Direct-fire rubber bullets were used for the first time by British Forces in Northern Ireland in 1970 [8]. These bullets were also relatively inaccurate, as such, many injuries and even some deaths were associated with their use [3, 8, 9]. Children, teenagers, and women who are of a smaller built were reported to sustain severe injuries more often than larger individuals, particularly to the skull, eyes, brain, lungs liver, and spleen. [3, 911]. That is in keeping with the results of a previous study, performed on unembalmed cadavers, that demonstrated greater injury risk of blunt ballistic impacts in 5th percentile female patients – abbreviated injury severity score chest (AIS-chest 1) – compared to 50th percentile males (AIS-chest 2) struck by a 12-gauge rubber bullet with a mass of 6 g fired at a velocity of 122 m/s [12]. Furthermore, injury tolerance curves showed that if the mass of the bullet is increased to 140 g the velocity should be reduced to 18 m/s to avoid serious injuries to the chest of a female; a speed that is well below that of current "less-lethal" munitions [12].

Because of these safety concerns, rubber bullets have been replaced by plastic rounds in many countries [13]. The latter are more accurate and have less wounding potential [1, 3, 6, 8]. Interestingly however, the reported fatality rate of plastic bullets is approximately 1:4000 bullets fired as opposed to 1:18000 for rubber bullets. Those numbers, however, may be misleading because of the many different projectiles with variable wounding power used around the world [6, 8, 10, 11]. Nonetheless, similar to rubber bullets, the head and the chest are arguably the areas of the body most vulnerable to severe injuries caused by plastic rounds [2, 3, 10, 11, 13].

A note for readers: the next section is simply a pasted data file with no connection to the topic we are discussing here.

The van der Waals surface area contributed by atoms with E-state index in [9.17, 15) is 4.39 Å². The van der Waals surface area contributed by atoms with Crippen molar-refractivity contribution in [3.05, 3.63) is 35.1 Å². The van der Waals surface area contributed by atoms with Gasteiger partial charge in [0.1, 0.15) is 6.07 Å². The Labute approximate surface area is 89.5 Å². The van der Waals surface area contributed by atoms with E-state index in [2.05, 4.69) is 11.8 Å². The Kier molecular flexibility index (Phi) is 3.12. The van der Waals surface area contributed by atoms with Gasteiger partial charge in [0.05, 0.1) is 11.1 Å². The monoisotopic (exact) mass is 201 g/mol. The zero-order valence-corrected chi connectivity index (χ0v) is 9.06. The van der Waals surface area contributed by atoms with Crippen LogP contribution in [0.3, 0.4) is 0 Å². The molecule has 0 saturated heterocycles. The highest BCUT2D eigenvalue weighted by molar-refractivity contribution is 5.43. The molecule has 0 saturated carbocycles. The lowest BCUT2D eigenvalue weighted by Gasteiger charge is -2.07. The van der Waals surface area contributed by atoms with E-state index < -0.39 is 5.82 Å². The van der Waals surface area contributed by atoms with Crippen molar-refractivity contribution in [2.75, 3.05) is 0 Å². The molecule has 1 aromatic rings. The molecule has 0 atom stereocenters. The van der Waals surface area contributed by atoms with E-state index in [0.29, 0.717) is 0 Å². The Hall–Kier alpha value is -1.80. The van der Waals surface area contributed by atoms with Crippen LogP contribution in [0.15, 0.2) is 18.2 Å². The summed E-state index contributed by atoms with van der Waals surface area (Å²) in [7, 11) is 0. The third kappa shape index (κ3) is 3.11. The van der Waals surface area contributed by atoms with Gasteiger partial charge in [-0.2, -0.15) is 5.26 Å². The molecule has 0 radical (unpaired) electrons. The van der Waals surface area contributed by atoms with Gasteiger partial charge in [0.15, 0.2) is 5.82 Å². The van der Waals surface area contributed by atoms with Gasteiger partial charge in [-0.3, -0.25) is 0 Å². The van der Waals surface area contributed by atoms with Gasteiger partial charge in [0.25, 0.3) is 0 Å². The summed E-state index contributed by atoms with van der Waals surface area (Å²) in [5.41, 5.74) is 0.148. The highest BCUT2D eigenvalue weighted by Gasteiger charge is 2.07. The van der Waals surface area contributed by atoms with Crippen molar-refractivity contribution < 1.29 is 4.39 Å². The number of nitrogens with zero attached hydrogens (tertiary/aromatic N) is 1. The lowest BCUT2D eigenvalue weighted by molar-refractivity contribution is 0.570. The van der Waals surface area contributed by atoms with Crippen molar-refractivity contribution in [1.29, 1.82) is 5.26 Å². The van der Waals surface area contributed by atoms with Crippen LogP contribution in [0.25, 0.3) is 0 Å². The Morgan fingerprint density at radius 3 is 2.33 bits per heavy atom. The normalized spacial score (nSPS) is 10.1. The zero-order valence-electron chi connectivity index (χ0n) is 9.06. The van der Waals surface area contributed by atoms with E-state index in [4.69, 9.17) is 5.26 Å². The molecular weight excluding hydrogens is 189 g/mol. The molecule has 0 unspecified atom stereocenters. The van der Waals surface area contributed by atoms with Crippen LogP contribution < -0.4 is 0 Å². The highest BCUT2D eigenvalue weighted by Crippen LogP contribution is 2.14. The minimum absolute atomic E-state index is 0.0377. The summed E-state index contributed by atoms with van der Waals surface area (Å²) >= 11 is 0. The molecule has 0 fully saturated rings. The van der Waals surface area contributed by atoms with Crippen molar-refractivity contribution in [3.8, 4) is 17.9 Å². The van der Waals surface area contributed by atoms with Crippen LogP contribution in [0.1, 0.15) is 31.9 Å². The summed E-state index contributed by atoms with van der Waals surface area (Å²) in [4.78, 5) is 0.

Out of the 18 articles reviewed in this study plastic bullets were used in 11, while rubber bullets were used in 8 others; one study reported both types of ammunition. There were 4 deaths from intra-thoracic injuries caused by rubber bullets and 8 deaths from intra-thoracic injuries provoked by plastic ones [11, 1317].

With respect to intra-thoracic penetration, it was recently demonstrated in post-mortem human subjects, using a 12-gauge (6.4 g) rubber bullet, that the region with lowest average energy for penetration impact was the area between the ribs (33.1 J/cm2), while the posterior rib area had the highest energy density for penetrating events (55.9 J/cm2) [18]. Thus, based on our review, many "less-lethal" munitions have impact energy above the threshold for penetration; including the one described in the present case report (200 J). Therefore, it is not surprising that intra-thoracic penetration was described in more than half of the reports that were reviewed [6, 13, 14, 16, 17, 1922]. It is interesting to note that significant injuries, such as, rib fractures, pneumothorax, hemothorax, and contusions to the heart and lung also occurred independently of intra-thoracic penetration; including the death of a female patient who sustained left ventricle and pulmonary lacerations [13, 8, 9, 11, 23, 24].